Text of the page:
Kawasaki Disease May Stem From Wind Currents: Study

Deborah Copaken Kogan and 4-year-old son Leo, whose face is swollen, a symptom of Kawasaki Disease. His life was saved after she posted a photo of her sick son on Facebook.

The secret to Kawasaki disease, a rare disorder that can cause heart damage in children, may lie in large-scale wind currents off the Pacific Ocean, a study from the University of California-San Diego found.

“We’ve always tried to find the cause of Kawasaki disease. There was this mysterious disease and nobody knew where it came from,” study author Dr. Jane C. Burns, a professor of pediatrics and the director of the Kawasaki Disease Research Center at the university, told MSNBC. “We realized that there was a very pronounced seasonality to it. As a pediatrician and scientist, that said to me there must be something related to climate, and we sought the help of climatologists.”

In Japan, Kawasaki cases increased when the wind blew southwesterly, and decreased when winds blew from the south. Cases peaked from November through March when Central Asian air reached Japan, Hawaii and San Diego. In March, they collected air samples from research craft six miles above Japan in order to research just what's in the air, such as fungus, bacteria or viruses, that might be to blame.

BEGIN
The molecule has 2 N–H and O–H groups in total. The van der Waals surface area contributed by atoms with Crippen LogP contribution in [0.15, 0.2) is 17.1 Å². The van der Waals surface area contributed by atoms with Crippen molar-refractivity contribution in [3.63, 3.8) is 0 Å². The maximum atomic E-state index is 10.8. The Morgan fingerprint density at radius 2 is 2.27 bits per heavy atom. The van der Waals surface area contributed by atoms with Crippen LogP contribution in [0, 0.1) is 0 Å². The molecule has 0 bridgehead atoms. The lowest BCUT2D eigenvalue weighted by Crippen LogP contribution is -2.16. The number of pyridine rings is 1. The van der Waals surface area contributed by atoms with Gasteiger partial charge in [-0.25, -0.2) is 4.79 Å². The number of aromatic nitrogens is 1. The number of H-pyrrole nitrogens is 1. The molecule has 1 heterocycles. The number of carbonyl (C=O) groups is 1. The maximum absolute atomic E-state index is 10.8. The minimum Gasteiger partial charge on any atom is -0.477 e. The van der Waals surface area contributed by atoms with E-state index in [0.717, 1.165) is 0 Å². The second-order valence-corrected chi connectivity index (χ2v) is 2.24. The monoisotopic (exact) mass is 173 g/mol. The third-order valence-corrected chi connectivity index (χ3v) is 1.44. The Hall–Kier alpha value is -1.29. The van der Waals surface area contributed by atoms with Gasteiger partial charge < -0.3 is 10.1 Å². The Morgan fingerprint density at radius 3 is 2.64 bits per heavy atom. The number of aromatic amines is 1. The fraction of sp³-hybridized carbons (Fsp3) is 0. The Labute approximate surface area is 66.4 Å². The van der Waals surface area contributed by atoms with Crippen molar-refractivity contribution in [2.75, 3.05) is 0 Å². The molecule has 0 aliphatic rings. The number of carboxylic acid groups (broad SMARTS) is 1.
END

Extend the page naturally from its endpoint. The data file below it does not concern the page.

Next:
Kawasaki causes fever, swelling and redness and is found in 5,000 to 6,000 U.S. children per year, and is increasing in certain parts of the world. It's often mistaken for the flu.

Ian Lipkin, a "virus hunter" from Columbia University involved in the search for the cause, has begun analyzing dust sample's he's collected. "There is a precedent for it, at least in the plant and animal world," he told The Huffington Post's Lynne Peeples. "And in science, anything is possible."

The study appeared Nov. 10 in Nature's Scientific Reports.

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